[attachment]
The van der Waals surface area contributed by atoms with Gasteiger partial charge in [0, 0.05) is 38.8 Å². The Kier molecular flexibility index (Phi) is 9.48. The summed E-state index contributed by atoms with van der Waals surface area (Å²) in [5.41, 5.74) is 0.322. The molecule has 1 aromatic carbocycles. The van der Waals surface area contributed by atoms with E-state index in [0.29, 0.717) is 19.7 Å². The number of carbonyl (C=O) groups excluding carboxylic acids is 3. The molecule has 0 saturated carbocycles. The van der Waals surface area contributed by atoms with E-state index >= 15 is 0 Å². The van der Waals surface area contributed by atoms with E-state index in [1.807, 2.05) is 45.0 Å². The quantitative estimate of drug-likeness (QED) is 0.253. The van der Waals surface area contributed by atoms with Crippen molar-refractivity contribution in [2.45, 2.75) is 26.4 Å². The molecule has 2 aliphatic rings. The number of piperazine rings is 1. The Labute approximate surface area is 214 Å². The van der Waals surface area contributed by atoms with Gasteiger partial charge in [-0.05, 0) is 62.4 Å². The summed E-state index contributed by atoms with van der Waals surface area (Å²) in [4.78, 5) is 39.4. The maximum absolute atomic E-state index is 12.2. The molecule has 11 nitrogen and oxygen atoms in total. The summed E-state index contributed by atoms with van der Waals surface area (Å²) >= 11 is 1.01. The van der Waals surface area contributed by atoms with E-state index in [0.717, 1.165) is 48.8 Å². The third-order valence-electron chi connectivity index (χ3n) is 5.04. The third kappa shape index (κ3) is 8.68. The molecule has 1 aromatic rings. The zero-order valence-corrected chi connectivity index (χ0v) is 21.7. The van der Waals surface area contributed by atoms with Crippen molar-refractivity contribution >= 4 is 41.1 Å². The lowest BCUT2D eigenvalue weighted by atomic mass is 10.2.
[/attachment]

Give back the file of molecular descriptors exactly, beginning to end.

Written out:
The van der Waals surface area contributed by atoms with Gasteiger partial charge in [0, 0.05) is 38.8 Å². The Kier molecular flexibility index (Phi) is 9.48. The summed E-state index contributed by atoms with van der Waals surface area (Å²) in [5.41, 5.74) is 0.322. The molecule has 1 aromatic carbocycles. The van der Waals surface area contributed by atoms with E-state index in [0.29, 0.717) is 19.7 Å². The number of carbonyl (C=O) groups excluding carboxylic acids is 3. The molecule has 0 saturated carbocycles. The van der Waals surface area contributed by atoms with E-state index >= 15 is 0 Å². The van der Waals surface area contributed by atoms with E-state index in [1.807, 2.05) is 45.0 Å². The quantitative estimate of drug-likeness (QED) is 0.253. The van der Waals surface area contributed by atoms with Crippen molar-refractivity contribution in [2.45, 2.75) is 26.4 Å². The molecule has 2 aliphatic rings. The number of piperazine rings is 1. The Labute approximate surface area is 214 Å². The van der Waals surface area contributed by atoms with Gasteiger partial charge in [-0.05, 0) is 62.4 Å². The summed E-state index contributed by atoms with van der Waals surface area (Å²) in [4.78, 5) is 39.4. The maximum absolute atomic E-state index is 12.2. The molecule has 11 nitrogen and oxygen atoms in total. The summed E-state index contributed by atoms with van der Waals surface area (Å²) >= 11 is 1.01. The van der Waals surface area contributed by atoms with E-state index in [0.717, 1.165) is 48.8 Å². The third-order valence-electron chi connectivity index (χ3n) is 5.04. The third kappa shape index (κ3) is 8.68. The molecule has 1 aromatic rings. The zero-order valence-corrected chi connectivity index (χ0v) is 21.7. The van der Waals surface area contributed by atoms with Crippen molar-refractivity contribution >= 4 is 41.1 Å². The lowest BCUT2D eigenvalue weighted by atomic mass is 10.2.